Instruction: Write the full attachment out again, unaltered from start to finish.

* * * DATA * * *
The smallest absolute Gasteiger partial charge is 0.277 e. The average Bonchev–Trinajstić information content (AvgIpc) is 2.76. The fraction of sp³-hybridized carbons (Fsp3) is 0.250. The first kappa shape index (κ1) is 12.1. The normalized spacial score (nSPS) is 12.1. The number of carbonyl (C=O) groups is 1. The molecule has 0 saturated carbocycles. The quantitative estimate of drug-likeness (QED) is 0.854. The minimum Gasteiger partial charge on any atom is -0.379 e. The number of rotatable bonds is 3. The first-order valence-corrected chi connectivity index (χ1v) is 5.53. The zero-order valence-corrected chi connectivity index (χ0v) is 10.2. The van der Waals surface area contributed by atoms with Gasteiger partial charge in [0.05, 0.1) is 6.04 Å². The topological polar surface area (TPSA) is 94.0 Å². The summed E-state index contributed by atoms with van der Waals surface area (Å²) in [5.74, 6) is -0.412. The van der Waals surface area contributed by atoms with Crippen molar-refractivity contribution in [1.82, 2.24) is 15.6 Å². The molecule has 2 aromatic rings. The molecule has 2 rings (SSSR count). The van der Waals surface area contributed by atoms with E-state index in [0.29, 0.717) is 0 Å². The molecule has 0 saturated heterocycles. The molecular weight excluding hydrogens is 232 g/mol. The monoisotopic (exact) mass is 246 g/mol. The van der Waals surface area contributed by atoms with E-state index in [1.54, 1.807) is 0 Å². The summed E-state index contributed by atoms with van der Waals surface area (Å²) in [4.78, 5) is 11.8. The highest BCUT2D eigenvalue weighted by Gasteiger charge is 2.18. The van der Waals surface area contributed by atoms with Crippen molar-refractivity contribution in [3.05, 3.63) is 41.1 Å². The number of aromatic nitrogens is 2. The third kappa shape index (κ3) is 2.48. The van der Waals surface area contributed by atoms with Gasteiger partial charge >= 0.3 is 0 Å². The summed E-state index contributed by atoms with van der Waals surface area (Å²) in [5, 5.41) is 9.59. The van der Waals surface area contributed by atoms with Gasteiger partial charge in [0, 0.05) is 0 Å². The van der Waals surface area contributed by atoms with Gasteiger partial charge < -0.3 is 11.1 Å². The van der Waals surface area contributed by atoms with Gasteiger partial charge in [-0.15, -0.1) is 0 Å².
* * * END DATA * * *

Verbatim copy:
The smallest absolute Gasteiger partial charge is 0.277 e. The average Bonchev–Trinajstić information content (AvgIpc) is 2.76. The fraction of sp³-hybridized carbons (Fsp3) is 0.250. The first kappa shape index (κ1) is 12.1. The normalized spacial score (nSPS) is 12.1. The number of carbonyl (C=O) groups is 1. The molecule has 0 saturated carbocycles. The quantitative estimate of drug-likeness (QED) is 0.854. The minimum Gasteiger partial charge on any atom is -0.379 e. The number of rotatable bonds is 3. The first-order valence-corrected chi connectivity index (χ1v) is 5.53. The zero-order valence-corrected chi connectivity index (χ0v) is 10.2. The van der Waals surface area contributed by atoms with Gasteiger partial charge in [0.05, 0.1) is 6.04 Å². The topological polar surface area (TPSA) is 94.0 Å². The summed E-state index contributed by atoms with van der Waals surface area (Å²) in [5.74, 6) is -0.412. The van der Waals surface area contributed by atoms with Crippen molar-refractivity contribution in [1.82, 2.24) is 15.6 Å². The molecule has 2 aromatic rings. The molecule has 2 rings (SSSR count). The van der Waals surface area contributed by atoms with E-state index in [0.29, 0.717) is 0 Å². The molecule has 0 saturated heterocycles. The molecular weight excluding hydrogens is 232 g/mol. The monoisotopic (exact) mass is 246 g/mol. The van der Waals surface area contributed by atoms with E-state index in [1.54, 1.807) is 0 Å². The summed E-state index contributed by atoms with van der Waals surface area (Å²) in [4.78, 5) is 11.8. The highest BCUT2D eigenvalue weighted by Gasteiger charge is 2.18. The van der Waals surface area contributed by atoms with Crippen molar-refractivity contribution in [3.05, 3.63) is 41.1 Å². The number of aromatic nitrogens is 2. The third kappa shape index (κ3) is 2.48. The van der Waals surface area contributed by atoms with Gasteiger partial charge >= 0.3 is 0 Å². The summed E-state index contributed by atoms with van der Waals surface area (Å²) in [5, 5.41) is 9.59. The van der Waals surface area contributed by atoms with Gasteiger partial charge in [0, 0.05) is 0 Å². The van der Waals surface area contributed by atoms with Gasteiger partial charge < -0.3 is 11.1 Å². The van der Waals surface area contributed by atoms with Gasteiger partial charge in [-0.15, -0.1) is 0 Å².